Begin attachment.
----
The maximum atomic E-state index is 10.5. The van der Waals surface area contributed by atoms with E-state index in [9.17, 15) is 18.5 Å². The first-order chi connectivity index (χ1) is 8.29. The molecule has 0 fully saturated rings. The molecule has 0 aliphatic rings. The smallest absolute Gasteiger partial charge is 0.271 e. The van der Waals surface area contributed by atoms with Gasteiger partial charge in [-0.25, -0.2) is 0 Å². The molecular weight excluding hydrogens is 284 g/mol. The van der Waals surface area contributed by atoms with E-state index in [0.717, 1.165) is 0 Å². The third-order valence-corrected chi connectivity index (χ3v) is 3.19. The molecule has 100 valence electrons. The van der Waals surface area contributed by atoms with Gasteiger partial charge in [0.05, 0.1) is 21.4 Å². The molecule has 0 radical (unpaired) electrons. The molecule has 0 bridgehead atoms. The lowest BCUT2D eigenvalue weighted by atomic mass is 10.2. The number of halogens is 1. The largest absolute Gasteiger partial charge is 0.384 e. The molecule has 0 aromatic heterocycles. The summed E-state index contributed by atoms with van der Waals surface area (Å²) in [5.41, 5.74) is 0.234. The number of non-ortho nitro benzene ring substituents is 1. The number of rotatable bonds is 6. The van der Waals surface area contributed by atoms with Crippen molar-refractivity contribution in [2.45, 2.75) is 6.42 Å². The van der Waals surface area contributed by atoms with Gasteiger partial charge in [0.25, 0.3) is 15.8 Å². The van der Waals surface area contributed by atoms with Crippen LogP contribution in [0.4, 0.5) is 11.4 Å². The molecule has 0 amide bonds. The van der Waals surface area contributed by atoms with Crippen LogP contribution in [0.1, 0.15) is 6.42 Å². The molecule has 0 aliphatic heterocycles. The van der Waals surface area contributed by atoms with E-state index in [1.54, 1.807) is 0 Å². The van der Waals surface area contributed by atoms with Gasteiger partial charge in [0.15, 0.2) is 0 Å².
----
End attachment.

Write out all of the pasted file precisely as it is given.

The maximum atomic E-state index is 10.5. The van der Waals surface area contributed by atoms with E-state index in [9.17, 15) is 18.5 Å². The first-order chi connectivity index (χ1) is 8.29. The molecule has 0 fully saturated rings. The molecule has 0 aliphatic rings. The smallest absolute Gasteiger partial charge is 0.271 e. The van der Waals surface area contributed by atoms with Gasteiger partial charge in [-0.25, -0.2) is 0 Å². The molecular weight excluding hydrogens is 284 g/mol. The van der Waals surface area contributed by atoms with E-state index in [0.717, 1.165) is 0 Å². The third-order valence-corrected chi connectivity index (χ3v) is 3.19. The molecule has 100 valence electrons. The van der Waals surface area contributed by atoms with Gasteiger partial charge in [0.05, 0.1) is 21.4 Å². The molecule has 0 radical (unpaired) electrons. The molecule has 0 bridgehead atoms. The lowest BCUT2D eigenvalue weighted by atomic mass is 10.2. The number of halogens is 1. The largest absolute Gasteiger partial charge is 0.384 e. The molecule has 0 aromatic heterocycles. The summed E-state index contributed by atoms with van der Waals surface area (Å²) in [5.41, 5.74) is 0.234. The number of non-ortho nitro benzene ring substituents is 1. The number of rotatable bonds is 6. The van der Waals surface area contributed by atoms with Crippen molar-refractivity contribution in [2.45, 2.75) is 6.42 Å². The van der Waals surface area contributed by atoms with Gasteiger partial charge in [0.25, 0.3) is 15.8 Å². The van der Waals surface area contributed by atoms with Crippen LogP contribution in [0.4, 0.5) is 11.4 Å². The molecule has 0 amide bonds. The van der Waals surface area contributed by atoms with Crippen LogP contribution in [0.1, 0.15) is 6.42 Å². The molecule has 0 aliphatic heterocycles. The van der Waals surface area contributed by atoms with E-state index in [1.54, 1.807) is 0 Å². The van der Waals surface area contributed by atoms with Gasteiger partial charge in [0.15, 0.2) is 0 Å².